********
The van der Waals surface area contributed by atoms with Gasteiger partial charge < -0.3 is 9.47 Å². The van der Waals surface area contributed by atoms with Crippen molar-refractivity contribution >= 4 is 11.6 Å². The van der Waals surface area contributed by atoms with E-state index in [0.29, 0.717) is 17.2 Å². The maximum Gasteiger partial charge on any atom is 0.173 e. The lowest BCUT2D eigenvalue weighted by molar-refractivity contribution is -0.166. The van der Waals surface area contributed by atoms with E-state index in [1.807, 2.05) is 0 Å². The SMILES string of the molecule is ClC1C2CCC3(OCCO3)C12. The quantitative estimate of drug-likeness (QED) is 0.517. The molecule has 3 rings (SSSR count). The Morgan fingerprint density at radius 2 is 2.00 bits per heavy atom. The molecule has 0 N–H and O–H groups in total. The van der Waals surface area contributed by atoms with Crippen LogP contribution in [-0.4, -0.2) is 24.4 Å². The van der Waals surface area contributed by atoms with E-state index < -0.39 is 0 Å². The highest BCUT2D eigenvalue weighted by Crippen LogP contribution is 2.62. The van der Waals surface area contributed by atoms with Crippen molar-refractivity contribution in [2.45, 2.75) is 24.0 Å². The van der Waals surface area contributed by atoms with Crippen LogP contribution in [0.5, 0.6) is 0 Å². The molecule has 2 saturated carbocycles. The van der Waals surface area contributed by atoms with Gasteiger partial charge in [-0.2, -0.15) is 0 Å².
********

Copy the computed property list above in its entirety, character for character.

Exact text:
The van der Waals surface area contributed by atoms with Gasteiger partial charge < -0.3 is 9.47 Å². The van der Waals surface area contributed by atoms with Crippen molar-refractivity contribution >= 4 is 11.6 Å². The van der Waals surface area contributed by atoms with E-state index in [0.29, 0.717) is 17.2 Å². The maximum Gasteiger partial charge on any atom is 0.173 e. The lowest BCUT2D eigenvalue weighted by molar-refractivity contribution is -0.166. The van der Waals surface area contributed by atoms with E-state index in [1.807, 2.05) is 0 Å². The SMILES string of the molecule is ClC1C2CCC3(OCCO3)C12. The quantitative estimate of drug-likeness (QED) is 0.517. The molecule has 3 rings (SSSR count). The Morgan fingerprint density at radius 2 is 2.00 bits per heavy atom. The molecule has 0 N–H and O–H groups in total. The van der Waals surface area contributed by atoms with Crippen LogP contribution in [-0.4, -0.2) is 24.4 Å². The van der Waals surface area contributed by atoms with E-state index < -0.39 is 0 Å². The highest BCUT2D eigenvalue weighted by Crippen LogP contribution is 2.62. The van der Waals surface area contributed by atoms with Crippen molar-refractivity contribution in [2.45, 2.75) is 24.0 Å². The van der Waals surface area contributed by atoms with Crippen LogP contribution in [0.5, 0.6) is 0 Å². The molecule has 2 saturated carbocycles. The van der Waals surface area contributed by atoms with Gasteiger partial charge in [-0.2, -0.15) is 0 Å².